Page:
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Here is a somewhat silly and atypical problem I am currently facing. Usually, when it comes to hashes, one is bothered with finding collisions and preimages. My problem is, I need to find the IHV used to initialise the word buffers. The message and the hash function output are considered to be known.

Is there a non-bruteforce solution of this problem related to MD5 or SHA-1?

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By 'IHV', I assume you mean the Initial Hash Vector; that is, the state of the hash function before you start hashing.

Well, if they aren't using the standard initial values (specified by the hash function definition), well, there isn't much you can do. The problem is that the compression function used by Merkle-Damgaard hash functions (such as MD5 or SHA-1) is specifically designed to be noninvertable; that is, the problem of "finding the previous state, given the final state and the value being hashed" is a hard problem. They design things that way because if that wasn't true, the "second preimage problem" is easier than expected.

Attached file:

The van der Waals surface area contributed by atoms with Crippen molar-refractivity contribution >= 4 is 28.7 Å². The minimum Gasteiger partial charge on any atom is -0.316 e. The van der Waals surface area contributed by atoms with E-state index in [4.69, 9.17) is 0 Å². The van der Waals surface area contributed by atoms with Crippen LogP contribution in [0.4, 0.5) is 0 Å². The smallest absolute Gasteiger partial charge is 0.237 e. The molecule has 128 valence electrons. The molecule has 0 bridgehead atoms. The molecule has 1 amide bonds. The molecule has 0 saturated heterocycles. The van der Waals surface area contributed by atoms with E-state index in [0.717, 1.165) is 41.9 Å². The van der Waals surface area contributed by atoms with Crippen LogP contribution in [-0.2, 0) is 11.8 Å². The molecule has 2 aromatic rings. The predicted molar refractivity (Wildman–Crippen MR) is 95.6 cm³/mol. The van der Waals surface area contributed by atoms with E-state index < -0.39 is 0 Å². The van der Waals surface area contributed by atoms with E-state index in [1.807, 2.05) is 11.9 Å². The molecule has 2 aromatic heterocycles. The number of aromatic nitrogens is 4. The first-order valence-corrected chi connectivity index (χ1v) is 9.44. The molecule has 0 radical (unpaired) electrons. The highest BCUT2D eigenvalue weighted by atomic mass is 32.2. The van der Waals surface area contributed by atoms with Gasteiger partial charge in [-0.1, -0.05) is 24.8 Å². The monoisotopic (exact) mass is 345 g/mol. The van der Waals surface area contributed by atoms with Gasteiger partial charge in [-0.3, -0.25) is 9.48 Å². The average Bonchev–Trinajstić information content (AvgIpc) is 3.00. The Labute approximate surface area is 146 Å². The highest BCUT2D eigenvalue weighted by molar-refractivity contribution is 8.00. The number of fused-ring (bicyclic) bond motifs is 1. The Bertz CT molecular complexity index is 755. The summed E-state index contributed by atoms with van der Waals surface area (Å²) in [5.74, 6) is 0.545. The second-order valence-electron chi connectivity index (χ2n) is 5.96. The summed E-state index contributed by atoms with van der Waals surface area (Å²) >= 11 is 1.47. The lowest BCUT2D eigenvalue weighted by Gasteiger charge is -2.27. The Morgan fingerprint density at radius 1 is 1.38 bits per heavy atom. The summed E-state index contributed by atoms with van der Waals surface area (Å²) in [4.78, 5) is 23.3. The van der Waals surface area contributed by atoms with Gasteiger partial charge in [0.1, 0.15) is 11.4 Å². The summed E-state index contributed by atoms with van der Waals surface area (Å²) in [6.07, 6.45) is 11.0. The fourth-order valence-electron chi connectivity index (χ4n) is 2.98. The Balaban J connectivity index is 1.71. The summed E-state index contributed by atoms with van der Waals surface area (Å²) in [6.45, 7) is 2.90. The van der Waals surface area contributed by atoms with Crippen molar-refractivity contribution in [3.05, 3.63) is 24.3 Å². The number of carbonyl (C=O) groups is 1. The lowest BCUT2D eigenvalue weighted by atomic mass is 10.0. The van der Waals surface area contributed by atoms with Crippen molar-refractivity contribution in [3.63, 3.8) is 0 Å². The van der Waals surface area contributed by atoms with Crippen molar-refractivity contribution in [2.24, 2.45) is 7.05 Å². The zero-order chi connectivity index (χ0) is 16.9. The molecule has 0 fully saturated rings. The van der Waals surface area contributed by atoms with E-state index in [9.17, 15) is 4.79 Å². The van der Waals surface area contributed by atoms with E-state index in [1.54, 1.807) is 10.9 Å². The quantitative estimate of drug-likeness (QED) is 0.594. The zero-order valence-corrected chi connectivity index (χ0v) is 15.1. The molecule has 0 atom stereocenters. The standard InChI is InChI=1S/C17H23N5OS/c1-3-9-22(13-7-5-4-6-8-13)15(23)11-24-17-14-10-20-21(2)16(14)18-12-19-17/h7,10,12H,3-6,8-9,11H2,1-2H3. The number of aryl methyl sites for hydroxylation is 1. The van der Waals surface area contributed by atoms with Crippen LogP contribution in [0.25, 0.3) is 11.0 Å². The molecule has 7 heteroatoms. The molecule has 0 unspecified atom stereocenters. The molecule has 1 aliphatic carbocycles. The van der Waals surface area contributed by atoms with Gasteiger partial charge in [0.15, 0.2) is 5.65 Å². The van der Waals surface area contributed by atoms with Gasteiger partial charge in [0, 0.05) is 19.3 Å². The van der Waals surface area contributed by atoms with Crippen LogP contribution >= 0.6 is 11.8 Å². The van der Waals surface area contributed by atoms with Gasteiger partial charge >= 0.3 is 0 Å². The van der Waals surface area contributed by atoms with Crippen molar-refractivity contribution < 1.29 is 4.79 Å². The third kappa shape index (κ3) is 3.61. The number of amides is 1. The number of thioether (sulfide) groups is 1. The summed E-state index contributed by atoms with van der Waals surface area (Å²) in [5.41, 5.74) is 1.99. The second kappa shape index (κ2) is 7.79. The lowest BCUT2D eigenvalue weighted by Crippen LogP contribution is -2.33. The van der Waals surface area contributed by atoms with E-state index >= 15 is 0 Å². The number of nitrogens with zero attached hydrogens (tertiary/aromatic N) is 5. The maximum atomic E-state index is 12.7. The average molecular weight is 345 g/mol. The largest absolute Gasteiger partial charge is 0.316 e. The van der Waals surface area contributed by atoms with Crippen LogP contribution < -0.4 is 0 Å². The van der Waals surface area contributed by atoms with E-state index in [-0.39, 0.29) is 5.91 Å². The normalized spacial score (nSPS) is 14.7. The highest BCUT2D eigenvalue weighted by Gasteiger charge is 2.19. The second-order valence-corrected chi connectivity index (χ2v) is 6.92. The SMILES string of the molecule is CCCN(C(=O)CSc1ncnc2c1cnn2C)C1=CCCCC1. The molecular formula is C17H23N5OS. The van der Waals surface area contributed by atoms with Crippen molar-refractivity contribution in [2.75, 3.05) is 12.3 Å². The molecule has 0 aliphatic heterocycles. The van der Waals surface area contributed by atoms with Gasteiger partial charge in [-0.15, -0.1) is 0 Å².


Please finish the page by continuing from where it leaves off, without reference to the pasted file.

This hard problem of "running the hash function backwards" is precisely the problem you would need to solve to reconstruct the hash function's starting value.

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I see. So, there is no published attack that would allow to solve the problem in less than e.g. 2^160 steps? –  Dmitry Yanushkevich Jul 10 at 16:39
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@DmitryYanushkevich: no, there is not. In fact, the existence of a method that could solve it in, say, 2^150 steps, could be used to find preimages in 2^156 steps (for SHA-1). –  poncho Jul 10 at 21:39

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